It is unclear how healthcare plans will look under Biden’s administration because of recent COVID-19 stimulus packages and aid proposals. In particular, the $1.9 trillion stimulus package included money for mental health programs, subsidizing Medicaid eligibility criteria for those who are uninsured or on the individual market, supporting COVID-19 vaccination and testing programs and more [8]. Under the Biden campaign, cutting costs and expanding costs were at the core of his political agenda on the topic of healthcare [8]. For example, Biden is targeting subsidies to “Gold” health plans under the ACA marketplace exchange, thereby reducing premium costs. For families who are under 400% of the federal poverty line, Biden plans on capping the amount Americans spend on health insurance to 8.5% of their income [9]. Regarding pharmaceuticals, Biden proposes to reduce pharmaceutical drug prices by enforcing a rebate on companies that charge drug prices higher than the rate of inflation [10]. These proposals all seem to encompass Biden’s overall plan to decrease costs of healthcare spending for Americans.

These proposals also seem to align with strengthening the legislation of the ACA to expand coverage. It is important to note, however, that during the Obama administration, that costs generally increased for the general American population, which was an unintended consequence. This is evident through deductible increases from $217 in 2011 for the average enrollee in the individual market, to $515 in 2019, which is a 137% increase [11]. With COVID-19 stimulus packages and vaccination programs continuing to impact the general public, it is unclear whether these health insurance programs promised by Biden during his campaign are feasible to pass under Congress in the coming months. However, through the stimulus package passed by Biden, it is clear that there is a considerable movement towards expanding Medicaid and increasing government subsidies to increase healthcare access within the ACA.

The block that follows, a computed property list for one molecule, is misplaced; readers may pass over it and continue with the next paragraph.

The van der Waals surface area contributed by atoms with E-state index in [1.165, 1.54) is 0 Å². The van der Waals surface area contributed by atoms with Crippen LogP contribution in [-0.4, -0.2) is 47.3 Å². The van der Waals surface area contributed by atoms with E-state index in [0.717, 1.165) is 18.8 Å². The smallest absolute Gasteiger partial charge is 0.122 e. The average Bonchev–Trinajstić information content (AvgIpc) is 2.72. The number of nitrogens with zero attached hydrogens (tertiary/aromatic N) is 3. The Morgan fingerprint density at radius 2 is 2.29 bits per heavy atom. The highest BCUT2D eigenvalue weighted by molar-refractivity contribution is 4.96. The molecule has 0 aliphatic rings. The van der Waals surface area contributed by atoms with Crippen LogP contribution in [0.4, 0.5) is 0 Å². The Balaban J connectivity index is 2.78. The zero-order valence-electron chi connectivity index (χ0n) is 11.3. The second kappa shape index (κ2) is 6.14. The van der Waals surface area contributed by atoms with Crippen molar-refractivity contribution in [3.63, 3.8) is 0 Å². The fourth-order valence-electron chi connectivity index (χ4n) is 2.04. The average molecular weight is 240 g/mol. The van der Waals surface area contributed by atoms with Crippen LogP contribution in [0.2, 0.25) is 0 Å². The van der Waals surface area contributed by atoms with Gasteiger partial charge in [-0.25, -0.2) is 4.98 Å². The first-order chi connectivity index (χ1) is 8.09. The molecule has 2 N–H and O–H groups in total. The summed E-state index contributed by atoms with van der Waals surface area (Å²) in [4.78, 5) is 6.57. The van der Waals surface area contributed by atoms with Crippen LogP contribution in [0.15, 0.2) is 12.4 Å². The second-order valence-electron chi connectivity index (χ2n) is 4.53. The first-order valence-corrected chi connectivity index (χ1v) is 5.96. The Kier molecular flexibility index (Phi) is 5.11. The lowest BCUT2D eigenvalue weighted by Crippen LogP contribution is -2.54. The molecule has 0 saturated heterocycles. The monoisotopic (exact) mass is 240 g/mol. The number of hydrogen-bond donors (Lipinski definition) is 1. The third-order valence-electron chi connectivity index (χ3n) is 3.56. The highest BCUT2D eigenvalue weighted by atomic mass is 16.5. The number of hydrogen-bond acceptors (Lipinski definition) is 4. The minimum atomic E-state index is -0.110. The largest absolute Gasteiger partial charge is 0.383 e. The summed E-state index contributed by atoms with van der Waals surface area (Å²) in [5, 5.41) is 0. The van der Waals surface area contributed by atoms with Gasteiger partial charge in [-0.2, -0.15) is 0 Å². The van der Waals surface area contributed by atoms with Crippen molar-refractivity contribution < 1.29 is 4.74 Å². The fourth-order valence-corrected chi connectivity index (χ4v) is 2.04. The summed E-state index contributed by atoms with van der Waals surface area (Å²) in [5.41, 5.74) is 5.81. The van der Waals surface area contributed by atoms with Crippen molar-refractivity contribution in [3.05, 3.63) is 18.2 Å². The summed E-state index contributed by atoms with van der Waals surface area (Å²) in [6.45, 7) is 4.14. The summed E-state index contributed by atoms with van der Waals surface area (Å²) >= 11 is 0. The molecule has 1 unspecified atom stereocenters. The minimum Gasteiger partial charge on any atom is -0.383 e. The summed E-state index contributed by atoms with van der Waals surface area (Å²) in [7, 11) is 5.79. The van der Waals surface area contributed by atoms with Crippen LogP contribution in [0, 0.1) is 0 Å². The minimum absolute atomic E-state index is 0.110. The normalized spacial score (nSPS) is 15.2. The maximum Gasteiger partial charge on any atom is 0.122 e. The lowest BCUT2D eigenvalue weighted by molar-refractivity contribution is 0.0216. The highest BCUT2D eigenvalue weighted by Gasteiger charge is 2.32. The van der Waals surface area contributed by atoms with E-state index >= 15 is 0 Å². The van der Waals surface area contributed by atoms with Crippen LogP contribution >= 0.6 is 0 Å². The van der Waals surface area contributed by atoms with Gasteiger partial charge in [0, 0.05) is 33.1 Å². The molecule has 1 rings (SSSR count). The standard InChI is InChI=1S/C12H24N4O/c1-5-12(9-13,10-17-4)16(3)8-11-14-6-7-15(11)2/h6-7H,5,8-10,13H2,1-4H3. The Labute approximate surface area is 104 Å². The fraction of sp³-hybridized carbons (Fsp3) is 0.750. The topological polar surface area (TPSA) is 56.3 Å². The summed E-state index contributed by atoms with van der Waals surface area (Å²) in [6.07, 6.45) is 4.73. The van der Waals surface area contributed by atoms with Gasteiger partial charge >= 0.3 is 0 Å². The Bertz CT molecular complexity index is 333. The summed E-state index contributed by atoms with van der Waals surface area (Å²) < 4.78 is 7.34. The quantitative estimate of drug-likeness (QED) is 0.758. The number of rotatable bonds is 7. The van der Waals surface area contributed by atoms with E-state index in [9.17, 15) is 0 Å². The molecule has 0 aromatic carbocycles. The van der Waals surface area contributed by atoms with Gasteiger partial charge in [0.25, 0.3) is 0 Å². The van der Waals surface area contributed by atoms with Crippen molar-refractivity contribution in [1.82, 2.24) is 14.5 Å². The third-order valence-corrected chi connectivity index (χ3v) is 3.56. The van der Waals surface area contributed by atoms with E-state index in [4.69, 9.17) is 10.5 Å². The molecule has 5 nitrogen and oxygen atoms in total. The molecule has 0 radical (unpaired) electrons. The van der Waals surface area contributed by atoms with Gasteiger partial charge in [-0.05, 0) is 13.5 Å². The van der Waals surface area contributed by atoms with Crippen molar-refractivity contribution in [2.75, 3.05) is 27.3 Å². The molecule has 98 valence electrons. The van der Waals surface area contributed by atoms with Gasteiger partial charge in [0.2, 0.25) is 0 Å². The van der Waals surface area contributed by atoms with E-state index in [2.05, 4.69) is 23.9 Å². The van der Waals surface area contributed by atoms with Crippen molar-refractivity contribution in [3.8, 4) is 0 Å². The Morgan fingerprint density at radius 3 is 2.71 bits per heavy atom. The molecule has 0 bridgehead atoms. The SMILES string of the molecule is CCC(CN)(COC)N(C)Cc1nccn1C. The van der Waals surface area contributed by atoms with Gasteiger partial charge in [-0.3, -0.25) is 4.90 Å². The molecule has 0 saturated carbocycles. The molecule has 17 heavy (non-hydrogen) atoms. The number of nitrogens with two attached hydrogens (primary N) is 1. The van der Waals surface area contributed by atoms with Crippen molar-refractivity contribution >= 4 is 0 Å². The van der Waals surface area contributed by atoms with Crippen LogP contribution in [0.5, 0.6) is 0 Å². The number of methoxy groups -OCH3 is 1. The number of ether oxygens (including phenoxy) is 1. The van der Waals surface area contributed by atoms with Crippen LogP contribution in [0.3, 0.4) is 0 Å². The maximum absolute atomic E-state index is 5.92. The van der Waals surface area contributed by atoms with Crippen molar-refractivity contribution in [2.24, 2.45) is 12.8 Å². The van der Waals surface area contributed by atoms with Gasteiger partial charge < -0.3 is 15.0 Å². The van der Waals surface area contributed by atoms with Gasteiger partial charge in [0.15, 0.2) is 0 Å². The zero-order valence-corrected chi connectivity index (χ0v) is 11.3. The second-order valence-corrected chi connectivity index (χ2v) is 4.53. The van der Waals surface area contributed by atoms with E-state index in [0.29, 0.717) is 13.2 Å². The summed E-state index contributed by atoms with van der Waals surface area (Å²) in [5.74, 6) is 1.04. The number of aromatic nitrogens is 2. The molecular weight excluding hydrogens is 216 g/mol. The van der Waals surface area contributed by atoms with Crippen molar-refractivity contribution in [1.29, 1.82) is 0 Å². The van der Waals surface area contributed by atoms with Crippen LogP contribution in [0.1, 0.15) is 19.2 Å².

1. Glied, S. h., Ma, S., & Borja, A. A. (2017). Effect of the Affordable Care Act on Health Care Access. Issue brief (Commonwealth Fund), 13, 1–11.

2. Cohen, R. A., Ward, B. W., & Schiller, J. S. (2015, November 6). Health Insurance Coverage: Early Release of Estimates From the National Health Interview Survey, 2010. Centers for Disease Control and Prevention.

3. Cohen, R. A., & Martinez, M. E. (2017, May). Health Insurance Coverage: Early Release of Estimates From the National Health Interview Survey, 2016 . CDC.

4. 27+ affordable Care Act statistics and Facts: Policy advice. (2021, February 14). Retrieved April 12, 2021, from,is%20just% 20over%2028%20million.

5. Amadeo, K. (2021, February 23). Donald Trump's health care policies. Retrieved April 12, 2021, from

6. Plan to protect and build on Obamacare: Joe Biden. (2020, October 11). Retrieved April 15, 2021, from

7. Lunna Lopes, L., & 2020, J. (2020, January 30). KFF health tracking Poll – January 2020: Medicare-for-all, public option, health care legislation and court actions. Retrieved April 16, 2021, from 2020/

8. Perna, G. (2021, March 16). $1.9 trillion stimulus: How does it impact the health care industry? Health Evolution. us-howdoes-it-impact-the-health-care-industry/.

9. Understanding Biden's plans for Healthcare. (2021, March 21). Retrieved from

10. Cubanski, J. (2021, February 11). A status report on prescription drug policies and proposals at the start of the Biden administration. Retrieved April 17, 2021, from

11. Capretta, J. (2020, April 10). The ACA: Trillions? Yes. a Revolution? No.: Health AFFAIRS BLOG. Retrieved April 17, 2021, from